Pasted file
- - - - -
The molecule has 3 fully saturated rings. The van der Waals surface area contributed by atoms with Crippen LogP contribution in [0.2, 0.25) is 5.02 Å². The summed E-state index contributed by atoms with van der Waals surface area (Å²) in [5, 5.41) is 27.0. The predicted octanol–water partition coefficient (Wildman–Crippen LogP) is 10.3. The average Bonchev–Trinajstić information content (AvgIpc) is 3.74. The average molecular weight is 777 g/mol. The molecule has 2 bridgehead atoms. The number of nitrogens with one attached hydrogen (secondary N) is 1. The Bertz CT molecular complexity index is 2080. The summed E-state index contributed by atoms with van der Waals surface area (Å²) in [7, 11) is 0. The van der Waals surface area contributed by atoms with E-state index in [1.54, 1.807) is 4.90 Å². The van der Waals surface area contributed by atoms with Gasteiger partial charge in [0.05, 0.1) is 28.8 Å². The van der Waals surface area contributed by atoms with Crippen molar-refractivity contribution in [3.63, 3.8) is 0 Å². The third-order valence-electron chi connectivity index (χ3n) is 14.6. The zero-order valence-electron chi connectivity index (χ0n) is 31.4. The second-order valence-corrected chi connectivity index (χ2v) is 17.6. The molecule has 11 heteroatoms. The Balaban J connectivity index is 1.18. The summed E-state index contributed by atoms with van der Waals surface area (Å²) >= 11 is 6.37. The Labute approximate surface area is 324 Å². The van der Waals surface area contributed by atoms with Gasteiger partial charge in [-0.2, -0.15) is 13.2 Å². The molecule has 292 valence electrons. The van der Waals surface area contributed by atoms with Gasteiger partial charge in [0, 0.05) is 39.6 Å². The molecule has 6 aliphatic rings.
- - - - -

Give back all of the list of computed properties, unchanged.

The molecule has 3 fully saturated rings. The van der Waals surface area contributed by atoms with Crippen LogP contribution in [0.2, 0.25) is 5.02 Å². The summed E-state index contributed by atoms with van der Waals surface area (Å²) in [5, 5.41) is 27.0. The predicted octanol–water partition coefficient (Wildman–Crippen LogP) is 10.3. The average Bonchev–Trinajstić information content (AvgIpc) is 3.74. The average molecular weight is 777 g/mol. The molecule has 2 bridgehead atoms. The number of nitrogens with one attached hydrogen (secondary N) is 1. The Bertz CT molecular complexity index is 2080. The summed E-state index contributed by atoms with van der Waals surface area (Å²) in [7, 11) is 0. The van der Waals surface area contributed by atoms with E-state index in [1.54, 1.807) is 4.90 Å². The van der Waals surface area contributed by atoms with Gasteiger partial charge in [0.05, 0.1) is 28.8 Å². The van der Waals surface area contributed by atoms with Crippen molar-refractivity contribution in [3.63, 3.8) is 0 Å². The third-order valence-electron chi connectivity index (χ3n) is 14.6. The zero-order valence-electron chi connectivity index (χ0n) is 31.4. The second-order valence-corrected chi connectivity index (χ2v) is 17.6. The molecule has 11 heteroatoms. The Balaban J connectivity index is 1.18. The summed E-state index contributed by atoms with van der Waals surface area (Å²) >= 11 is 6.37. The Labute approximate surface area is 324 Å². The van der Waals surface area contributed by atoms with Gasteiger partial charge in [-0.2, -0.15) is 13.2 Å². The molecule has 292 valence electrons. The van der Waals surface area contributed by atoms with Gasteiger partial charge in [0, 0.05) is 39.6 Å². The molecule has 6 aliphatic rings.